Sorry, Dad, by Edward Blishen. London: Allison & Busby (distributed in the US by Schocken Books Inc.). 217 pp. $5.95. (paper). American Russell Baker wrote a beautiful story about growing up with his book ``Growing Up.'' Englishman Edward Blishen gives us an equally compelling book with ``Sorry, Dad.''
This is a father-son relationship remembered and told with kindness, much insight, and emotional truth. Dad is a roaring tyrant, macho head of the suburban manor. The son grows through discovering music, literature, and the sometimes too sensitive relationships of adolescence.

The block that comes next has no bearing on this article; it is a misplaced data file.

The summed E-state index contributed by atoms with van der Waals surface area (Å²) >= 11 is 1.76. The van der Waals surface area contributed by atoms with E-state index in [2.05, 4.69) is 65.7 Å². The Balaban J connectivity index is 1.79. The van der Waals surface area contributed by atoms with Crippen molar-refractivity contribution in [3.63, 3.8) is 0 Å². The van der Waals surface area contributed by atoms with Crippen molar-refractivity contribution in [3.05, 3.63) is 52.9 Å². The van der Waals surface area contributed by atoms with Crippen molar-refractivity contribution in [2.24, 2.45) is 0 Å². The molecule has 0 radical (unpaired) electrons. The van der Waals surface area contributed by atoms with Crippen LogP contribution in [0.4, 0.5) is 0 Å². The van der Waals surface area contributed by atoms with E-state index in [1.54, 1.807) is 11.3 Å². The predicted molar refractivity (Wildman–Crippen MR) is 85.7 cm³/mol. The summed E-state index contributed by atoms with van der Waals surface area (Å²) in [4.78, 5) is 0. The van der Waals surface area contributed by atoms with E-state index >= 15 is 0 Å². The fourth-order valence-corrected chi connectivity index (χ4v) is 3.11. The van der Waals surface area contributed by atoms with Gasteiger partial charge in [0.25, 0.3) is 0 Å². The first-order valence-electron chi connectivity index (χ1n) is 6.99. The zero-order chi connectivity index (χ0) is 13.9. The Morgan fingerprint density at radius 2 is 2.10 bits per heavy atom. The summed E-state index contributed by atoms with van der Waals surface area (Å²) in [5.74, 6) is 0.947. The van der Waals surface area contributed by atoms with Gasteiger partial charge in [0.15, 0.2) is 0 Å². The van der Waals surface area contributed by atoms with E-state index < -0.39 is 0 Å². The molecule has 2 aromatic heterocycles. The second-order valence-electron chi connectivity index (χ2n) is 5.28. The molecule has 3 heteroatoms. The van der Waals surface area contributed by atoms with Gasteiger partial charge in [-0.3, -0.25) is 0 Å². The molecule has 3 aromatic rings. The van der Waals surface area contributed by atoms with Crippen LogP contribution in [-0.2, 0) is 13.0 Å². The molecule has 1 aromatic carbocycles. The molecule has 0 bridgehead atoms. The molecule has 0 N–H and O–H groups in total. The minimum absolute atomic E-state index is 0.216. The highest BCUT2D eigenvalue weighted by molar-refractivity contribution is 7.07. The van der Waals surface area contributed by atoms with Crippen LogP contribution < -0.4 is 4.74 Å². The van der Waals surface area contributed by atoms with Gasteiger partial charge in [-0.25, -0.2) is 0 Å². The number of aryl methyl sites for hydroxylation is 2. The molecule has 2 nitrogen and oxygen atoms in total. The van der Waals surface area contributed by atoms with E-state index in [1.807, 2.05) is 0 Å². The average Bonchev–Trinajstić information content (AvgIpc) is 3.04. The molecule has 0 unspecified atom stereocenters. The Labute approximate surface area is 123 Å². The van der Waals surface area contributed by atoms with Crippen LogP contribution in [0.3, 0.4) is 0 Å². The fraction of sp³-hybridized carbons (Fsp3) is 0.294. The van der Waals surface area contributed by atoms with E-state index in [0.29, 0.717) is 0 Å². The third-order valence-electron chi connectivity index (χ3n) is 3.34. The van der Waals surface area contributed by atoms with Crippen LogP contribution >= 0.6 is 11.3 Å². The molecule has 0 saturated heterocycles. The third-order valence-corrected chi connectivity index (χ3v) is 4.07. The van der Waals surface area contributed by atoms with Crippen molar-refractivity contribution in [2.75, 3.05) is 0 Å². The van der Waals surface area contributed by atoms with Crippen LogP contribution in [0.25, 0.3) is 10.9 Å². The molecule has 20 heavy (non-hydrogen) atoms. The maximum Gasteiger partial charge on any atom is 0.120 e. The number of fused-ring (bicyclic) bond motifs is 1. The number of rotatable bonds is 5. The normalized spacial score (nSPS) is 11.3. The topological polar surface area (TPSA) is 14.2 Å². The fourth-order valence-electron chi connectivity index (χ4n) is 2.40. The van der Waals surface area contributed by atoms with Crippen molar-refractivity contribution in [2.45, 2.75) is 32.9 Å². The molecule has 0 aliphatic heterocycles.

Peacemaker mother flutters between the two fires; Edward is sorry, Dad, he must become his own man.
The streets and hedgerows of his childhood, first friends, and struggles with Latin and bullies are all brilliantly realized.
Maturing through the quirky family relations, the awful rows, and the hotheaded uncles is funny, sad, and a marvelous picture of the ordinary world of England between the wars.
Much as a Sir Lawrence Olivier might read aloud from a phone book and make it sound great, Edward Blishen makes his ordinary sixpence-starved world memorable.
Gene Langley, for years a Monitor staff artist, is now a free-lance artist and writer.